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A closer look at the NHTSA's recall process - II

In recognition of the fact that many people are lacking an understanding of where the National Highway Traffic Safety Administration derives its power to identify auto defects and institute recalls, our blog recently began providing some background information on the agency's regulatory authority in this important area.

In keeping with these efforts, today's post will focus on how the recall process actually works. Specifically, we'll explore the circumstances in which recalls are undertaken.   

In general, there are two scenarios in which a recall will be initiated:

  • A motor vehicle or motor vehicle equipment fails to comply with Federal Motor Vehicle Safety Standards.
  • A motor vehicle or motor vehicle equipment has a safety-related defect.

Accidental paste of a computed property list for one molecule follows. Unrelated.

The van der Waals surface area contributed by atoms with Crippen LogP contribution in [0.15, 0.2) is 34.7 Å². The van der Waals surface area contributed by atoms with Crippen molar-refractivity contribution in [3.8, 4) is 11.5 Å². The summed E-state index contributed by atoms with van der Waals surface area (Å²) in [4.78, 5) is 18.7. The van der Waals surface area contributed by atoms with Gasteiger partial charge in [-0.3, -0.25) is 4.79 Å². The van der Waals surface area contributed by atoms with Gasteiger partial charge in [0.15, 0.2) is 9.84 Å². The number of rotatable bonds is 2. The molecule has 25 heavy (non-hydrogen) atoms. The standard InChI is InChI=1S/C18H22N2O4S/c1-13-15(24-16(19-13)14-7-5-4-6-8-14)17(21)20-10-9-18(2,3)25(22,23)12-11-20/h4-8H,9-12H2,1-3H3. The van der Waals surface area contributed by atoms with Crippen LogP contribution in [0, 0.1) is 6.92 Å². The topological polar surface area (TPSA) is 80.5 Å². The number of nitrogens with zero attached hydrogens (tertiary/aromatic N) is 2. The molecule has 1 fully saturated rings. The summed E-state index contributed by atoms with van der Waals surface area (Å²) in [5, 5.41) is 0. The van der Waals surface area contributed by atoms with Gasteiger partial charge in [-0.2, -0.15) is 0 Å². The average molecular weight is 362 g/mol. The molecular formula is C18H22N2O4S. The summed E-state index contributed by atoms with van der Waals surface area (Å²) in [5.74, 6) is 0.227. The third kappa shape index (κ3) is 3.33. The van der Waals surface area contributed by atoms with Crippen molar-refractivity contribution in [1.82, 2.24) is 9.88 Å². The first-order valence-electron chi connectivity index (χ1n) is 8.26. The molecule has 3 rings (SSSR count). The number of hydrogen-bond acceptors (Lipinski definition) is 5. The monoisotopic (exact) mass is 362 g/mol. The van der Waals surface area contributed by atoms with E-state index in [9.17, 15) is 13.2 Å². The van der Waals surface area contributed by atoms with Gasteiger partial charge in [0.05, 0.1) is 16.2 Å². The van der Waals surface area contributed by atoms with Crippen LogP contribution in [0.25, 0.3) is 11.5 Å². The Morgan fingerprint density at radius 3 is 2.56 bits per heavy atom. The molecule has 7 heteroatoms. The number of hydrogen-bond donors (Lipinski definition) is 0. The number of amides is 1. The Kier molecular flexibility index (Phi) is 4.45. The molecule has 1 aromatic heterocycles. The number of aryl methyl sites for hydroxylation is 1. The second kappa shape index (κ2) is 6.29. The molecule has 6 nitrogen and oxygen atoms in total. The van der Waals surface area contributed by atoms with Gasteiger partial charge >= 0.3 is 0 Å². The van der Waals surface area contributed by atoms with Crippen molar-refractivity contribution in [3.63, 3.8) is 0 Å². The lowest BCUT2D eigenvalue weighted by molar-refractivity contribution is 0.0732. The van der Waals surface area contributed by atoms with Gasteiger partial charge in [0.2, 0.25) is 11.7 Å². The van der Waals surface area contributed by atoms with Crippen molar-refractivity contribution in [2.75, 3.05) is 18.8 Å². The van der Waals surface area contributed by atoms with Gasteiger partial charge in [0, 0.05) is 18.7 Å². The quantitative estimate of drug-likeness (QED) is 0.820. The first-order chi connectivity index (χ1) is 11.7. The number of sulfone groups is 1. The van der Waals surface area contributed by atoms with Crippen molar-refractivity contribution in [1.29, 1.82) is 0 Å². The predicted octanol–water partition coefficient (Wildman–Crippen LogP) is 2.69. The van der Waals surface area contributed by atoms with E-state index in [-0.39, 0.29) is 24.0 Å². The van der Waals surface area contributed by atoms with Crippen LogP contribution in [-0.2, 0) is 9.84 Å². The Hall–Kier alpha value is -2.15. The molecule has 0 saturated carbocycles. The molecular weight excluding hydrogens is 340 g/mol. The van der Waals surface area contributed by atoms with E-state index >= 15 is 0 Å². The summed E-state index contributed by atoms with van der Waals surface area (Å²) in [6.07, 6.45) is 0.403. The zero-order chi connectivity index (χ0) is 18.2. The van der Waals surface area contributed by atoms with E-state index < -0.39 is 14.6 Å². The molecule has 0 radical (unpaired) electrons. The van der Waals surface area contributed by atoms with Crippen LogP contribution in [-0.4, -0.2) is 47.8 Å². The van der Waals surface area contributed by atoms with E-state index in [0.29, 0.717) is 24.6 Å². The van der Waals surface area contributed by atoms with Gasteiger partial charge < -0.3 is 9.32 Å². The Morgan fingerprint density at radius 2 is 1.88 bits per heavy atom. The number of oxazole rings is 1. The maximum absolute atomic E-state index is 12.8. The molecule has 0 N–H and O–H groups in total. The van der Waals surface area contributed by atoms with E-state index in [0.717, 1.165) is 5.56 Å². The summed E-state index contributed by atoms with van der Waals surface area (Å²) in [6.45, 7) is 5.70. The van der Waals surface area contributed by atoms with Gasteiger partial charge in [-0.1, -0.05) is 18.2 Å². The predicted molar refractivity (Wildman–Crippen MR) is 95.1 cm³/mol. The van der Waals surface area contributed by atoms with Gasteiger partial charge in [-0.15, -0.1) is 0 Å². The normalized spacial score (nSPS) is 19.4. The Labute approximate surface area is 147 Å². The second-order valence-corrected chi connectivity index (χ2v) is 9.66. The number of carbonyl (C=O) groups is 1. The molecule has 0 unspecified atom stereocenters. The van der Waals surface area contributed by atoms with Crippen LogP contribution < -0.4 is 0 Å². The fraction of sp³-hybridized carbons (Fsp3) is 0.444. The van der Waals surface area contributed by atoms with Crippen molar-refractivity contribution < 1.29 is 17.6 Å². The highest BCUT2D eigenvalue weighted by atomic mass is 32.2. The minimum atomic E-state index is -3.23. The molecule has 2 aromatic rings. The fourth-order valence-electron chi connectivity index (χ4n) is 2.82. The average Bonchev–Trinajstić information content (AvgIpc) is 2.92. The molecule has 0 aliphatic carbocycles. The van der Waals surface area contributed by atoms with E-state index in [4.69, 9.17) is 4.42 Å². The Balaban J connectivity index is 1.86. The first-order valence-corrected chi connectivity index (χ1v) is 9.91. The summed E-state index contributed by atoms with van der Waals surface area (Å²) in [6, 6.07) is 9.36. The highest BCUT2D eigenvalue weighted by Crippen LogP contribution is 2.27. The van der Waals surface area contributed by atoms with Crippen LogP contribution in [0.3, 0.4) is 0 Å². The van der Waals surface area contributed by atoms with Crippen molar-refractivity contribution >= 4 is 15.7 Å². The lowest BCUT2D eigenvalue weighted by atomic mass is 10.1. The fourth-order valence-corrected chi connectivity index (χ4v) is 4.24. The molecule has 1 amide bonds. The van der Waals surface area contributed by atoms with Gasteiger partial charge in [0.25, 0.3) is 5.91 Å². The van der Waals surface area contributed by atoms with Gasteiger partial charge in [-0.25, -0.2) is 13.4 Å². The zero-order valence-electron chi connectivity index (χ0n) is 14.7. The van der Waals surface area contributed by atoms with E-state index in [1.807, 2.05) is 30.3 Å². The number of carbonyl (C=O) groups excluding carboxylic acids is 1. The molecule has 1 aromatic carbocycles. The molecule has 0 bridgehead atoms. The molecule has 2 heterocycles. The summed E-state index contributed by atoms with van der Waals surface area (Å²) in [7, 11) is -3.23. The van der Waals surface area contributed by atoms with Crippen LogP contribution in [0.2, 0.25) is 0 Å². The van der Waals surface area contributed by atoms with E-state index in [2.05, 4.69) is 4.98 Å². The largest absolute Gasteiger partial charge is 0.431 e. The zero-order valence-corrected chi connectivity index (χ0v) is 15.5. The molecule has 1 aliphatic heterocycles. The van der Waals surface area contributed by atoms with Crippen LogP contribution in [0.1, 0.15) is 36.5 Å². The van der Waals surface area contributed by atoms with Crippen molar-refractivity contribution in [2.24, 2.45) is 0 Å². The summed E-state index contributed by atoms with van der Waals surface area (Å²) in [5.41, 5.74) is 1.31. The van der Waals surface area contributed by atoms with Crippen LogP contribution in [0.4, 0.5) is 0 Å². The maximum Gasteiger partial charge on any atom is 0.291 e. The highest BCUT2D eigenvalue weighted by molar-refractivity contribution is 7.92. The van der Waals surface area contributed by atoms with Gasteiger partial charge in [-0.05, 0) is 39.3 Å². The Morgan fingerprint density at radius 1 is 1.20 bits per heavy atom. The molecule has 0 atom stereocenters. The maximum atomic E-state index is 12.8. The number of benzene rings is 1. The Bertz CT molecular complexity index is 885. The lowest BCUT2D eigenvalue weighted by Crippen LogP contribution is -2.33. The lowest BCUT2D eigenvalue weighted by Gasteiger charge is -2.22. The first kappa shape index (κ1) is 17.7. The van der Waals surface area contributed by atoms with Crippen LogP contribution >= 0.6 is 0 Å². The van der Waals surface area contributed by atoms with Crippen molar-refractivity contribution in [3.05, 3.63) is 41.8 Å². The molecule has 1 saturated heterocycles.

Regarding the first scenario, Federal Motor Vehicle Safety Standards, which cover all vehicles manufactured/imported for sale in the U.S. and certified for use on public roadways, establish minimum performance requirements for vehicle parts designed to protect passengers in crashes or are otherwise integral to safe operation. Some examples of the former include seat belts, air bags and child restraints, while some examples of the latter include tires, brakes and lights.

As to the second scenario, safety-related defects are typically defined as problems related to either motor vehicles or motor vehicle equipment that 1) pose a safety risk, and 2) are found in a group of vehicles or equipment of the same design/type and manufacture.

Some examples of safety-related defects include things like accelerator pedals that stick, wiring problems that create a fire hazard and air bags that deploy incorrectly. Some examples of things that do not fall under this definition include body panel rust, malfunctioning radios, or equipment that needs to be inspected and replaced on a periodic basis, such as brake pads and shock absorbers.

Now that the circumstances in which the NHTSA can launch an investigation are clear, our next post on this subject will address how exactly the agency conducts an investigation into an alleged motor vehicle defect. 

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